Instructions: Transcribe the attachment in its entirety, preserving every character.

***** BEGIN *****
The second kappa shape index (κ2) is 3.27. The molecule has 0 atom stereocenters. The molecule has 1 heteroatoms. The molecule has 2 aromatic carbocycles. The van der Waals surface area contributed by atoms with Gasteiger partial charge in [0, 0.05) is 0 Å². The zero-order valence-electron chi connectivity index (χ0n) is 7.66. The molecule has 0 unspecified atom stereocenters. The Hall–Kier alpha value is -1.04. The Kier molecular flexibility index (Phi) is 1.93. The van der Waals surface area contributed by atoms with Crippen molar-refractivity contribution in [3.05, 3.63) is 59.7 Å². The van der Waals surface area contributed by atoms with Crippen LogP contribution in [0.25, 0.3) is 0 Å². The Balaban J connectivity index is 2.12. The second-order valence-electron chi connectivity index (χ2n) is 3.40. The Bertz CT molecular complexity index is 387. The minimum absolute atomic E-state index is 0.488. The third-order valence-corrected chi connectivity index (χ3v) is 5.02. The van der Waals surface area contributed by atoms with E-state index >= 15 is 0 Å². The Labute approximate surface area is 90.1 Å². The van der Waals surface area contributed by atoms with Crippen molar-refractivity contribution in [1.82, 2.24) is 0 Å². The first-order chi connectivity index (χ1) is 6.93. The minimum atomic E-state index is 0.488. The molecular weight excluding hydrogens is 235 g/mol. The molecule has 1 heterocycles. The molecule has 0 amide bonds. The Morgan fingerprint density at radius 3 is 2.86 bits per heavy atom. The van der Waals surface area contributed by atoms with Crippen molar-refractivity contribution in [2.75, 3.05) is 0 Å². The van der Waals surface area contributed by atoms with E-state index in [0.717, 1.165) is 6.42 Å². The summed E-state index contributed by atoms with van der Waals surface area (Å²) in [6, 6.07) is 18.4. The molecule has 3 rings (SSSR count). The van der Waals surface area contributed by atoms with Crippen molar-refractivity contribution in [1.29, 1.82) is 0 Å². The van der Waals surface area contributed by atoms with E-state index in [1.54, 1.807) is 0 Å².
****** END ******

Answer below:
The second kappa shape index (κ2) is 3.27. The molecule has 0 atom stereocenters. The molecule has 1 heteroatoms. The molecule has 2 aromatic carbocycles. The van der Waals surface area contributed by atoms with Gasteiger partial charge in [0, 0.05) is 0 Å². The zero-order valence-electron chi connectivity index (χ0n) is 7.66. The molecule has 0 unspecified atom stereocenters. The Hall–Kier alpha value is -1.04. The Kier molecular flexibility index (Phi) is 1.93. The van der Waals surface area contributed by atoms with Crippen molar-refractivity contribution in [3.05, 3.63) is 59.7 Å². The van der Waals surface area contributed by atoms with Crippen LogP contribution in [0.25, 0.3) is 0 Å². The Balaban J connectivity index is 2.12. The second-order valence-electron chi connectivity index (χ2n) is 3.40. The Bertz CT molecular complexity index is 387. The minimum absolute atomic E-state index is 0.488. The third-order valence-corrected chi connectivity index (χ3v) is 5.02. The van der Waals surface area contributed by atoms with E-state index >= 15 is 0 Å². The Labute approximate surface area is 90.1 Å². The van der Waals surface area contributed by atoms with Crippen molar-refractivity contribution in [1.82, 2.24) is 0 Å². The first-order chi connectivity index (χ1) is 6.93. The minimum atomic E-state index is 0.488. The molecular weight excluding hydrogens is 235 g/mol. The molecule has 1 heterocycles. The molecule has 0 amide bonds. The Morgan fingerprint density at radius 3 is 2.86 bits per heavy atom. The van der Waals surface area contributed by atoms with Crippen molar-refractivity contribution in [2.75, 3.05) is 0 Å². The van der Waals surface area contributed by atoms with E-state index in [0.717, 1.165) is 6.42 Å². The summed E-state index contributed by atoms with van der Waals surface area (Å²) in [6, 6.07) is 18.4. The molecule has 3 rings (SSSR count). The van der Waals surface area contributed by atoms with Crippen molar-refractivity contribution in [1.29, 1.82) is 0 Å². The van der Waals surface area contributed by atoms with E-state index in [1.54, 1.807) is 0 Å².